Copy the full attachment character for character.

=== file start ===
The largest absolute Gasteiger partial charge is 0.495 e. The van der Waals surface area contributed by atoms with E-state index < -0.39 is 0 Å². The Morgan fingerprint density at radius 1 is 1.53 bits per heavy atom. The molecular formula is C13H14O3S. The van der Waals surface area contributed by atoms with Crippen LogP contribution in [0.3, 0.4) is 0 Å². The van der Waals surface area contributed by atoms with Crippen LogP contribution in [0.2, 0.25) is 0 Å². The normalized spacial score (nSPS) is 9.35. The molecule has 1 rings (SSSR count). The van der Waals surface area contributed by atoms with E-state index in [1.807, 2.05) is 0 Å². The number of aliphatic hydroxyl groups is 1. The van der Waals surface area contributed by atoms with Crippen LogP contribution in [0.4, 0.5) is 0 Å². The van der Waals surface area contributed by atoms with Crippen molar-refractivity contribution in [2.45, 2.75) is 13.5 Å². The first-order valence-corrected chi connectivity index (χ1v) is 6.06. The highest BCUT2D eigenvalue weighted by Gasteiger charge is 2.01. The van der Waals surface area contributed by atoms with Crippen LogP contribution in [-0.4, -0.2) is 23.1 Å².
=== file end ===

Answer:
The largest absolute Gasteiger partial charge is 0.495 e. The van der Waals surface area contributed by atoms with E-state index < -0.39 is 0 Å². The Morgan fingerprint density at radius 1 is 1.53 bits per heavy atom. The molecular formula is C13H14O3S. The van der Waals surface area contributed by atoms with Crippen LogP contribution in [0.3, 0.4) is 0 Å². The van der Waals surface area contributed by atoms with Crippen LogP contribution in [0.2, 0.25) is 0 Å². The normalized spacial score (nSPS) is 9.35. The molecule has 1 rings (SSSR count). The van der Waals surface area contributed by atoms with E-state index in [1.807, 2.05) is 0 Å². The number of aliphatic hydroxyl groups is 1. The van der Waals surface area contributed by atoms with Crippen LogP contribution in [0.4, 0.5) is 0 Å². The van der Waals surface area contributed by atoms with Crippen molar-refractivity contribution in [2.45, 2.75) is 13.5 Å². The first-order valence-corrected chi connectivity index (χ1v) is 6.06. The highest BCUT2D eigenvalue weighted by Gasteiger charge is 2.01. The van der Waals surface area contributed by atoms with Crippen LogP contribution in [-0.4, -0.2) is 23.1 Å².